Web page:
Yay! I’ll be looking forward to seeing your updates. I just know you’ll find some great eateries ?

    • 12th April 2016 / 2:09 PM

      thanks so much Clare – really appreciate your support!

  3. 13th April 2016 / 9:15 PM

    This is a great post, which I will pin for future reference. I would have loved to see a section on veggie food in Paris as well.

    • 13th April 2016 / 9:21 PM

      Ah thanks Amanda. I think I could definitely include more on vegetarian options and also where to eat if you have allergies etc I appreciate your thoughtful response – cheers! 🙂

    • 13th April 2016 / 9:22 PM

      Thanks Amanda. I think I could definitely include more on vegetarian options and also where to eat if you have allergies etc I appreciate your thoughtful response – cheers! 🙂

  4. 13th April 2016 / 9:53 PM

    Where’s the cheese for that baguette? You made me hungry. I’m going to go and eat lunch now

  5. 13th April 2016 / 11:17 PM

    I love Paris. Whilst I havent specifically gone a foodie quest through the city, I’ve found that my favourite eats have been just outside of Paris in the suburbs (such as Noisy Le Grand). The waiters speak very little English, if any. So it’s kinda like eating as if you were a true local 🙂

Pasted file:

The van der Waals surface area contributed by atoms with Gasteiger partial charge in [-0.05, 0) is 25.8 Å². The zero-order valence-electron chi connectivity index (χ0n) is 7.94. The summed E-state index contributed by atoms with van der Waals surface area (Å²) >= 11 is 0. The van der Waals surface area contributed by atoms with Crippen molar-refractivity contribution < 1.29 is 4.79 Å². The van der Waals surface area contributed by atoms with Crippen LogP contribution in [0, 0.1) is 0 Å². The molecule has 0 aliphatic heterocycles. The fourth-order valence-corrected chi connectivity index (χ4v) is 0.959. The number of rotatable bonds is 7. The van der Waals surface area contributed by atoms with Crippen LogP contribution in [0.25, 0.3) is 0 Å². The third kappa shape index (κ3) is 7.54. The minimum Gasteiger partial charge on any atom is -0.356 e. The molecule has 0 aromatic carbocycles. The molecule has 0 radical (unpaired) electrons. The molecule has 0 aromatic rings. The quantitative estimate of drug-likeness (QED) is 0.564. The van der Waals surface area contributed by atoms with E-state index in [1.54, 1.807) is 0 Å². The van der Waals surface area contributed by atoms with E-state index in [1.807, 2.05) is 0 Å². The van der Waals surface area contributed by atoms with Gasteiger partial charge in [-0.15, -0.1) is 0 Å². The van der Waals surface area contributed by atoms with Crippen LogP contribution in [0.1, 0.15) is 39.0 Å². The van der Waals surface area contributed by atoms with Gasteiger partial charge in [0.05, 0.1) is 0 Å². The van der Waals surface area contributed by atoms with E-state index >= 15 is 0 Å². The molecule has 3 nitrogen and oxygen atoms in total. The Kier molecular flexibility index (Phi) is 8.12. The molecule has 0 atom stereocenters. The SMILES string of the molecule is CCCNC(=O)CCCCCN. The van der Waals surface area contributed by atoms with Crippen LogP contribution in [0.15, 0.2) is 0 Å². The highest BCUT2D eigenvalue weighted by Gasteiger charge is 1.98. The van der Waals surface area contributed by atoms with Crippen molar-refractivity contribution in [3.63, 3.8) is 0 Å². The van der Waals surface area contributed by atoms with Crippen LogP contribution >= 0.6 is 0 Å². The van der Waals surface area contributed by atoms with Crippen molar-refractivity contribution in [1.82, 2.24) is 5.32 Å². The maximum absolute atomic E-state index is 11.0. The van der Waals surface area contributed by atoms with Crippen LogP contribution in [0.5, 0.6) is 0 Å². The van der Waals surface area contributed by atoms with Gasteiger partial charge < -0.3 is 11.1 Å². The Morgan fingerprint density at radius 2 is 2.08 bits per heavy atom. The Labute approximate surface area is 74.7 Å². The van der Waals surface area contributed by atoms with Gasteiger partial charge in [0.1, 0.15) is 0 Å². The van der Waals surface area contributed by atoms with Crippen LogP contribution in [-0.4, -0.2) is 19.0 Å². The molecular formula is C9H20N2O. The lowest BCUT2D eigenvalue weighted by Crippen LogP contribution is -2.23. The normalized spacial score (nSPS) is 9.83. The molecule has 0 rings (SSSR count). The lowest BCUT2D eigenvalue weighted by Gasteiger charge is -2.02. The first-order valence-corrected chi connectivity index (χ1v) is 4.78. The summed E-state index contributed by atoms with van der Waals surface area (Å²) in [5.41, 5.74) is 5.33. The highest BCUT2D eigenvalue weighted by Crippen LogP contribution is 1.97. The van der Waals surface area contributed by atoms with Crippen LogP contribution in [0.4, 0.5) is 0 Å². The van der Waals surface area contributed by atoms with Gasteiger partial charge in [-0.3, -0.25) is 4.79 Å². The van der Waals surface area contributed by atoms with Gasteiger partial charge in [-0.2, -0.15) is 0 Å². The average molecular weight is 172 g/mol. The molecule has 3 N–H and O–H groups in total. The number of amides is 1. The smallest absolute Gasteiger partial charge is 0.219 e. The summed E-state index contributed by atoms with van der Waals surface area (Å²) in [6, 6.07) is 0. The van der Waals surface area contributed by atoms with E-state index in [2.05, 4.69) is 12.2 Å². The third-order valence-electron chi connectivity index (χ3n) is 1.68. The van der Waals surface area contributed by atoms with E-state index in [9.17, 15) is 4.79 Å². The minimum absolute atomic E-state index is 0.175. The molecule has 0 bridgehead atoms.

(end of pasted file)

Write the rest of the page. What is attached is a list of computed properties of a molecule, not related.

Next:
• 14th April 2016 / 9:02 AM

      Yes I agree Kachina, a bit of off piste exploring (as I call it) usually brings excellent finds ?

  6. 14th April 2016 / 12:09 AM

    Great ideas (and resource links ☺)! I like that you pointed out lunching at the ritzier restaurants to keep it a little more budget-minded. With these markets… are they loaded with street food, too? Or is it just shopping with a few odd foo stalls?

    • 28th April 2016 / 10:00 AM

      Thanks for the lovely comment Katie and great question! It really depends on the market so it pays to do some research. You can usually find a few street food stalls but the focus would be mainly on produce. Oh and baked goods. Yum croissants. Usually there is a vietnamese food stall too.

  7. 14th April 2016 / 1:23 AM